Conditions compatible with CC symptoms
When asked to interpret the scenario describing a typical case of advanced CC, those who did not mention CC were either unable to give any answer or provided names of other medical conditions that had compatible symptoms, such as mudzoko, xicandzamete, HIV, syphilis, myomas and STIs.
Participants in the TH’s FGD referred to the case scenario as mudzoko, a term in Changana that refers to a wound that does not cure. This is in line with the descriptions of CC symptoms previously mentioned. The term xicandzamete has been loosely translated as gonorrhea (even though at times it is used to refer to other STIs) and was the illness that was most commonly mentioned during the FDGs, either during the initial brainstorming about uterine ailments or as a plausible interpretation of the case scenario. Participants in both the adolescent girls’ group as well as the youth group concluded the case was referring to xicandzamete. However, in the youth group it was also considered the scenario could be a case of HIV.
The unlicensed drug vendor’s group claimed the scenario could refer to many STIs, particularly syphilis, whilst the group of matrons interpreted it as myomas. Remarkably, although participants in the group of female elders did not interpret the case to be CC, once they were explained what CC was they revealed there is a ‘traditional’ name (what seemed to imply ‘outdated’) in Changana that describes the exact same symptoms as CC: xitsunhe.
Knowledge about transmission
With regards to whether CC is transmissible and how it can be contracted, various themes emerged. In two groups (community leaders and drug vendors) there was some degree of consensus regarding the role of male circumcision. In their view, uncircumcised men are responsible for transmitting STIs to women because the ‘dirt’ (sujidade) and illnesses are stored in the foreskin which then enters the woman’s vagina (and eventually her uterus), causing infections, discharge and blisters which then evolve into cancer.
P – I heard many times that it is we men that give this illness to our wives [ … ] when we don’t circumcise [ … ] That skin can also provoke that cancer illness.
(Participants, unlicensed vendors)
Other groups were more divided with respect to whether CC could be transmitted at all. During the FGD with WRA most participants seemed to agree it was not transmissible in any way, whilst one person claimed it could be sexually transmitted. She argued that if a man and a woman have intercourse without protection and she is having the discharge caused by CC, the man would contract it and could then potentially transmit it to someone else. This discharge, she claimed, was what caused the wounds of the cancer. This description seemed to convince the rest, many of which eventually agreed with her.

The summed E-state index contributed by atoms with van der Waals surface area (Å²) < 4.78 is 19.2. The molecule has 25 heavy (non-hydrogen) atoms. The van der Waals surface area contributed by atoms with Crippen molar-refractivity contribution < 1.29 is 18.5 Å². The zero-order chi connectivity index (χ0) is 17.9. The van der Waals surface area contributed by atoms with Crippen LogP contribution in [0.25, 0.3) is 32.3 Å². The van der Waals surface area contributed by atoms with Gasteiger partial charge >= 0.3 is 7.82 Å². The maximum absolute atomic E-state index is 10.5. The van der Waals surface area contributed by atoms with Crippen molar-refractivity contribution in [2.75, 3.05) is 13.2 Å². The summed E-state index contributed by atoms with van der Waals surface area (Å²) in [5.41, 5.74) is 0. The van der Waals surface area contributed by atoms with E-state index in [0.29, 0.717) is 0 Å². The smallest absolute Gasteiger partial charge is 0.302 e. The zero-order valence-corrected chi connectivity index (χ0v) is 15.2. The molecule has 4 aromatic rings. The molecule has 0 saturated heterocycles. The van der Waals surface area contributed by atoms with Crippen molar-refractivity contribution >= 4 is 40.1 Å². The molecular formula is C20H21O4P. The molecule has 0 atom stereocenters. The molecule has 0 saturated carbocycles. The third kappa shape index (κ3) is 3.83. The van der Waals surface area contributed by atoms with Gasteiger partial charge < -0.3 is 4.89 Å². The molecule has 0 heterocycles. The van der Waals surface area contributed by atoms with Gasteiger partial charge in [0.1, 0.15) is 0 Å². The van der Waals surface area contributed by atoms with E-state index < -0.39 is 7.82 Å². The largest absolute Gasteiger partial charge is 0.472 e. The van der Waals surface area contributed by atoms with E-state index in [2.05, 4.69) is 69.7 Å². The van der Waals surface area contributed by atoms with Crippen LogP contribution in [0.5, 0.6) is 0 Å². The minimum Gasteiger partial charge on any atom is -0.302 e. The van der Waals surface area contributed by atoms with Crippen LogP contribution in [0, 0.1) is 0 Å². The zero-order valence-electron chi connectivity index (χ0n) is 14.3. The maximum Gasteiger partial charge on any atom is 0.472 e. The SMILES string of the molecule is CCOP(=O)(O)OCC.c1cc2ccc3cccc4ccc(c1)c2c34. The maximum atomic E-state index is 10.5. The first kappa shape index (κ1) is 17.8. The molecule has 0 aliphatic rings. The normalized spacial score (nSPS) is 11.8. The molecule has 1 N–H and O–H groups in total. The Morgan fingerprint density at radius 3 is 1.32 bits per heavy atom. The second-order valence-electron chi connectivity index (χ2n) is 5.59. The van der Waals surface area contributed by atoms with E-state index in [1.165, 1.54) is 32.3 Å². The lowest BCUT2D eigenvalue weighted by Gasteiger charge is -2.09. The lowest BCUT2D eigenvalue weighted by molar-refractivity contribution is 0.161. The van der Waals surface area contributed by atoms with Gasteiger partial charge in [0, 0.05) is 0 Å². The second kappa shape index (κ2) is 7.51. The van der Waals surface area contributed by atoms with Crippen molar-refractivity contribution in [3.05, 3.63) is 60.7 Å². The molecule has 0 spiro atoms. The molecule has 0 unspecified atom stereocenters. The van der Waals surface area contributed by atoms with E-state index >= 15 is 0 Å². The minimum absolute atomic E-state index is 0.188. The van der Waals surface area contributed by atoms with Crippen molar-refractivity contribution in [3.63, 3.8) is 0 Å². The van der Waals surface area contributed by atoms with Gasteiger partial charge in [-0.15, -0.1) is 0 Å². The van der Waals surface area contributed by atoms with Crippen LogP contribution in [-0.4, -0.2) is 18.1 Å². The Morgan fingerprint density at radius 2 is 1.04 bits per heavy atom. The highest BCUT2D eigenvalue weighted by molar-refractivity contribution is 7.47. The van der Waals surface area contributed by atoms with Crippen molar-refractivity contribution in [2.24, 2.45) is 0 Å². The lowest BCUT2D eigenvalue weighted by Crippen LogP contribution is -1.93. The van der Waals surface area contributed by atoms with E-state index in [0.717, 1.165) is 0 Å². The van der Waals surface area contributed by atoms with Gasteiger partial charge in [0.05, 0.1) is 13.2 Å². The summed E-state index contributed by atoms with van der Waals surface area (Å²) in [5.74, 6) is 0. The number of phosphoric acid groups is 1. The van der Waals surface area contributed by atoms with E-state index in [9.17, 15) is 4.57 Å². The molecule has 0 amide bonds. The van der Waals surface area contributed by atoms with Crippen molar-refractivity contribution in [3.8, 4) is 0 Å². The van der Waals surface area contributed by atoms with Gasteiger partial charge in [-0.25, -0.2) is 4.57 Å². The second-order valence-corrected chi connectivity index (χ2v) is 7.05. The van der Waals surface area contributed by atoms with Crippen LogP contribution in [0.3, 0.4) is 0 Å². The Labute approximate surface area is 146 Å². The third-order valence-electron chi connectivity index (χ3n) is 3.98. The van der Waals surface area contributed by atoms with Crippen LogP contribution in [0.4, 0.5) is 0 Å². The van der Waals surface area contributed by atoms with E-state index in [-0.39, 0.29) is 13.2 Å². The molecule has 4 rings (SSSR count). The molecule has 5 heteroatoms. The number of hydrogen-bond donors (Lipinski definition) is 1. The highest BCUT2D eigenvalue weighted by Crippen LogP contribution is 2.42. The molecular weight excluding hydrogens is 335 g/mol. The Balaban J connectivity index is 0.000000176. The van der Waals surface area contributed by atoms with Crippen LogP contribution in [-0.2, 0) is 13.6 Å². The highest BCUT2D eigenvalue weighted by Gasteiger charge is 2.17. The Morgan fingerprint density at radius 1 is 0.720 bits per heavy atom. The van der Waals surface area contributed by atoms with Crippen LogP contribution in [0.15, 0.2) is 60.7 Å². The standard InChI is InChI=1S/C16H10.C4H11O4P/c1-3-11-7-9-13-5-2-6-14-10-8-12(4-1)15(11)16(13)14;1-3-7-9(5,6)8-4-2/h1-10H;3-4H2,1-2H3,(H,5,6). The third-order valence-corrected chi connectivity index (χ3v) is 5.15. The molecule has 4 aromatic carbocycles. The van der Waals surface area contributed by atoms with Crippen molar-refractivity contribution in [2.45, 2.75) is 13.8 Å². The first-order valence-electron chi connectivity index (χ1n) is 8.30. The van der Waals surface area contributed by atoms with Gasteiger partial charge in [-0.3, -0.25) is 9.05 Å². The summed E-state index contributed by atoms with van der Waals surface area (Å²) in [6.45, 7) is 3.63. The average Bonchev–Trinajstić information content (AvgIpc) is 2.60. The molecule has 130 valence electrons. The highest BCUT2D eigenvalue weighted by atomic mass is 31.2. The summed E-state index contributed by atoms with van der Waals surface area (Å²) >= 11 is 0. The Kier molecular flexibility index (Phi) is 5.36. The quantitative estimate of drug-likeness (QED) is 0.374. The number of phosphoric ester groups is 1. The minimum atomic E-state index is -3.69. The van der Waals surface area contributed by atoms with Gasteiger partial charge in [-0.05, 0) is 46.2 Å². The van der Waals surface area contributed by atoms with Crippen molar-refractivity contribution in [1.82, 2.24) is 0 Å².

Participants in the FDG with elderly women also had conflicting views; for a few of them CC could not be transmitted, whilst others claimed it could be sexually transmitted. They argued that men could transmit it through sexual intercourse and it could go unnoticed because they present no symptoms.
P1 – When someone has cervical cancer, if a man has intercourse with me when I have it, the man will pass it on to his wife, and if that woman also goes around then she will also transmit it, like this successively.
P2 – He doesn’t get ill
P1 – That man has it and goes around transmitting it to others [women].
P2 – It does not cause men pain...
(Exchange between two participants during the FDG with female elders)
Discrepancies regarding the transmission of CC revolved around two conflicting conceptualizations. On the one hand, cancer itself was understood to be an illness that cannot be transmitted, whether sexually or not. On the other hand, CC could be understood as sexually transmissible because of where it was located (i.e. the uterus), as the following quote illustrates.
P1 – Cervical cancer and cancer are different; if it [cancer] cannot be transmitted it means they are different.
P2 – Cervical cancer is transmissible because it is located near the genitals and they say it provokes discharge.
(Exchange between two participants during the FDG with female elders)
In a similar vein, participants during the FGD with youth immediately identified the scenario case as an illness that was sexually transmitted, even though they did not refer to it as CC. They claimed that not washing properly after intercourse could lead to STIs. However, once they were told that was a case of CC, they retracted and claimed it was contracted differently. They understood cancers in general to be caused by the consumption of uncooked foods, which can cause internal wounds that lead to cancer.